End-of-life pain is poorly managed across the board, but why, even with palliative care efforts, do minorities suffer disproportionately?
Tackling what he calls the first study to investigate pain experiences among Whites, Blacks and Latinos following inpatient palliative care (IPC) consults, USC Leonard Davis School of Gerontology doctoral student Jeff Laguna won the Gerontological Society of America’s Elaine M. Brody Award, given for excellence in research.
Co-authored with Rebecca Goldstein, MD, and USC Leonard Davis School Hanson Family Trust Assistant Professor of Gerontology Susan Enguídanos, PhD, MPH, the study was funded by the Archstone Foundation, examining 484 seriously ill patients and how their racial/ethnic differences impacted their end-of-life pain.
“We found something very interesting. Although palliative care did a great job at reducing pain among a racially/ethnically diverse patient population, it seems that Latinos were still more likely to report pain at hospital discharge,” Laguna said. “Previous research suggests a couple possible explanations, but a more detailed study will be needed to understand why Latinos appear to respond differently.”
Some of the existing explanations include the potential for Latinos to view end-of-life pain as a time of necessary and even welcome personal and/or spiritual cleansing, highlighting Laguna’s findings that IPC interventions may need to increase cultural sensitivity. He also finds that this increased awareness will inform future policy changes, which could help revolutionize the way we think about end-of-life care.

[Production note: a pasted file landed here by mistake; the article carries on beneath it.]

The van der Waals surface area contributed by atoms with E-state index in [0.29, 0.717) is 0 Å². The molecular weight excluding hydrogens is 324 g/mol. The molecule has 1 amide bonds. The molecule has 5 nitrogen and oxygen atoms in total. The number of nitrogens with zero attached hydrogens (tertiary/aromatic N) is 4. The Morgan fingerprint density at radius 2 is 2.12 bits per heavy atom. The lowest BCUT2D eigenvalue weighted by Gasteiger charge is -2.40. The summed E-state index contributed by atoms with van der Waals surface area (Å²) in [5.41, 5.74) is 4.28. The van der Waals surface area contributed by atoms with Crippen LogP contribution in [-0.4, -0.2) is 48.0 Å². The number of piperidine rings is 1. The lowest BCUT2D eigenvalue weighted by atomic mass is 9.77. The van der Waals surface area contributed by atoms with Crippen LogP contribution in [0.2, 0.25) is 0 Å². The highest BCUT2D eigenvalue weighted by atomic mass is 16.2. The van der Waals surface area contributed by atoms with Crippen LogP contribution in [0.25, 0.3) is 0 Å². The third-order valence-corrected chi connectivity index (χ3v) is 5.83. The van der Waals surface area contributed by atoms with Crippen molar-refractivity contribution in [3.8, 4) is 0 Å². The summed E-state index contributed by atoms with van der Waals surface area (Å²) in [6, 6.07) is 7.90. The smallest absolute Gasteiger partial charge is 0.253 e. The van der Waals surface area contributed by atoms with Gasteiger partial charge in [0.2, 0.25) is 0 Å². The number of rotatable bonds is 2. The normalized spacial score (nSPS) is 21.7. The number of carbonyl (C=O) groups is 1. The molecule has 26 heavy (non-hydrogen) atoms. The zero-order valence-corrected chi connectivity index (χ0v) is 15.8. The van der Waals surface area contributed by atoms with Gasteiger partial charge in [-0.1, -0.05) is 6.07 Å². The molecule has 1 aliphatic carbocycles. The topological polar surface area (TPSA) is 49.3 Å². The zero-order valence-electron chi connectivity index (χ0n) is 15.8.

“After decades of recognizing the existence of ethnic disparities in health care access and health outcomes, we are continuing to see these patterns today. Illuminating these disparities is a first step to understanding and overcoming them,” Enguídanos said. “Jeff’s commitment to investigating disparities and improving equitable quality of care is commendable and critical.”
“For me, this award is the culmination of a lot of hard work, as I had to travel halfway across the country to master the analyses performed in this study,” Laguna said. “It is my hope that this study opens the door for a more detailed investigation. While this is the first step of many, I believe that it is an important step.”